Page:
However, Dr. Hopkins says there are some precautions to keep in mind when operating on older individuals. “I think we just have to be a little more careful, both in selecting who may be a good candidate and in their care during surgery,” he says. “In general, I try to do smaller or shorter procedures for these patients. This group tends to do well overall, but they’re less tolerant of complications. They can deteriorate physiologically much easier than a younger patient, and they tend not to recover from complications as well.”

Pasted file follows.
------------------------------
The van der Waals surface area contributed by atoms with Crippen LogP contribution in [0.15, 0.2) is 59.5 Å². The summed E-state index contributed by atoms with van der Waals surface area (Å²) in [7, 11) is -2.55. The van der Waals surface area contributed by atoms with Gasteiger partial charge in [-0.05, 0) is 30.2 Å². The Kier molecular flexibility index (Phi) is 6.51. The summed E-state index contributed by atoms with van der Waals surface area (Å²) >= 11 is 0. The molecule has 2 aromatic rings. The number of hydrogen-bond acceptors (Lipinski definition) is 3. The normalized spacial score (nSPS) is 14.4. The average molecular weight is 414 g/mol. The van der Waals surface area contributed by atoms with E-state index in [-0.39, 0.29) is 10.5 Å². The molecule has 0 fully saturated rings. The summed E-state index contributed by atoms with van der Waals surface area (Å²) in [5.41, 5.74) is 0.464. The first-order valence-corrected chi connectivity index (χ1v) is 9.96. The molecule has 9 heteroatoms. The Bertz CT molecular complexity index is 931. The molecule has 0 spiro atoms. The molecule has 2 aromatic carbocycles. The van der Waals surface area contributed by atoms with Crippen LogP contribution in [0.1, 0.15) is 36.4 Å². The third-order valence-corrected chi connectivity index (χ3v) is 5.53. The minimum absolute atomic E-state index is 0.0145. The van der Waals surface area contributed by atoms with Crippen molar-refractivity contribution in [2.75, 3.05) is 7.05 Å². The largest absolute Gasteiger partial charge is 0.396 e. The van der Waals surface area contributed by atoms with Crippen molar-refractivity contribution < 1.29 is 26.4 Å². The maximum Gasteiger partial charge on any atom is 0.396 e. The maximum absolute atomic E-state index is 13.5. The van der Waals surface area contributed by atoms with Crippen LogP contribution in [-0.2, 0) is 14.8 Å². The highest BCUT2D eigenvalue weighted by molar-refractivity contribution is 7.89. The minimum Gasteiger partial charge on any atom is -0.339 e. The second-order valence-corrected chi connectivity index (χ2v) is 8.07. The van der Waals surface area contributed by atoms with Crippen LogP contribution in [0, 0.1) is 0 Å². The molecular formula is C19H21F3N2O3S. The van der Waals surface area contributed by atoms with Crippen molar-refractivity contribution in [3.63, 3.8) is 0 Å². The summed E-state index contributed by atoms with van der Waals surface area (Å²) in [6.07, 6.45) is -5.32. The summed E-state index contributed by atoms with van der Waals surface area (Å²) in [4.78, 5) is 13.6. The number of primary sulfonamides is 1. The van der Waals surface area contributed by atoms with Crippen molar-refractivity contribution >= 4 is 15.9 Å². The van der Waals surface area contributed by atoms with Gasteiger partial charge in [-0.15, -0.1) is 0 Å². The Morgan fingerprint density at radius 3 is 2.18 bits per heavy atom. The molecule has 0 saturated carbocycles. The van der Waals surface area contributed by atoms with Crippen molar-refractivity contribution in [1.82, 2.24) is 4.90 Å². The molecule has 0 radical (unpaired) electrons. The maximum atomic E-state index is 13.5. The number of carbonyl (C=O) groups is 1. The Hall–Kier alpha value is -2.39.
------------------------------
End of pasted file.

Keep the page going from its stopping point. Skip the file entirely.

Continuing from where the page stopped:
That said, he does see benefits to undergoing a procedure later in life. “I’ve noticed that older patients seem to have less pain after surgery,” says Dr. Hopkins. “Or maybe they just tolerate it better. They also seem to be very realistic about what can be achieved with cosmetic surgery.”
RealSelf user Phyllis says she thought about breast augmentation for 40 years before finally getting the procedure at the end of last year. “I encourage [anyone] — if you’re considering breast augmentation or having a procedure done to your face, whatever. It can give you a better outlook on life. It gives you confidence that you didn’t have before. You’re never too old to do something for yourself if it makes you feel good.”
* Name changed